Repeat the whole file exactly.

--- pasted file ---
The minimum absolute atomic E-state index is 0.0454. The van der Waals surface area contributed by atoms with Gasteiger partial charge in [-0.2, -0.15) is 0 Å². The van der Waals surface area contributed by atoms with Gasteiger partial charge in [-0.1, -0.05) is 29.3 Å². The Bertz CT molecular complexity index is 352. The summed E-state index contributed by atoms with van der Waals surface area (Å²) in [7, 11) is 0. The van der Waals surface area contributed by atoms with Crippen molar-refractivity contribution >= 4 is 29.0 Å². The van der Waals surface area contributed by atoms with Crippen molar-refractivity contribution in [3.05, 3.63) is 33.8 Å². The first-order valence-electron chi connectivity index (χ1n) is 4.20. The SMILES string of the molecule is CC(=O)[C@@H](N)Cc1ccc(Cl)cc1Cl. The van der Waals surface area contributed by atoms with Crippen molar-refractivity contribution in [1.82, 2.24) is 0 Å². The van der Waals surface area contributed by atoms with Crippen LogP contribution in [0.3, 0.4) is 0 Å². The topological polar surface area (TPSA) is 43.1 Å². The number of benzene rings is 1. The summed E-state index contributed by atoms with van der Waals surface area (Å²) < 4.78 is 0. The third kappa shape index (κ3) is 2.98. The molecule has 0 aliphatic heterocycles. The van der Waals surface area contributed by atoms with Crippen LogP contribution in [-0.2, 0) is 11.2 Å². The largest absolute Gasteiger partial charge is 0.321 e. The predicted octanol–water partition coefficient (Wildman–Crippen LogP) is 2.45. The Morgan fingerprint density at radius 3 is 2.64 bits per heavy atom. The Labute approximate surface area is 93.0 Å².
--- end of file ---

The minimum absolute atomic E-state index is 0.0454. The van der Waals surface area contributed by atoms with Gasteiger partial charge in [-0.2, -0.15) is 0 Å². The van der Waals surface area contributed by atoms with Gasteiger partial charge in [-0.1, -0.05) is 29.3 Å². The Bertz CT molecular complexity index is 352. The summed E-state index contributed by atoms with van der Waals surface area (Å²) in [7, 11) is 0. The van der Waals surface area contributed by atoms with Crippen molar-refractivity contribution >= 4 is 29.0 Å². The van der Waals surface area contributed by atoms with Crippen molar-refractivity contribution in [3.05, 3.63) is 33.8 Å². The first-order valence-electron chi connectivity index (χ1n) is 4.20. The SMILES string of the molecule is CC(=O)[C@@H](N)Cc1ccc(Cl)cc1Cl. The van der Waals surface area contributed by atoms with Crippen molar-refractivity contribution in [1.82, 2.24) is 0 Å². The van der Waals surface area contributed by atoms with Crippen LogP contribution in [0.3, 0.4) is 0 Å². The topological polar surface area (TPSA) is 43.1 Å². The number of benzene rings is 1. The summed E-state index contributed by atoms with van der Waals surface area (Å²) < 4.78 is 0. The third kappa shape index (κ3) is 2.98. The molecule has 0 aliphatic heterocycles. The van der Waals surface area contributed by atoms with Crippen LogP contribution in [-0.2, 0) is 11.2 Å². The largest absolute Gasteiger partial charge is 0.321 e. The predicted octanol–water partition coefficient (Wildman–Crippen LogP) is 2.45. The Morgan fingerprint density at radius 3 is 2.64 bits per heavy atom. The Labute approximate surface area is 93.0 Å².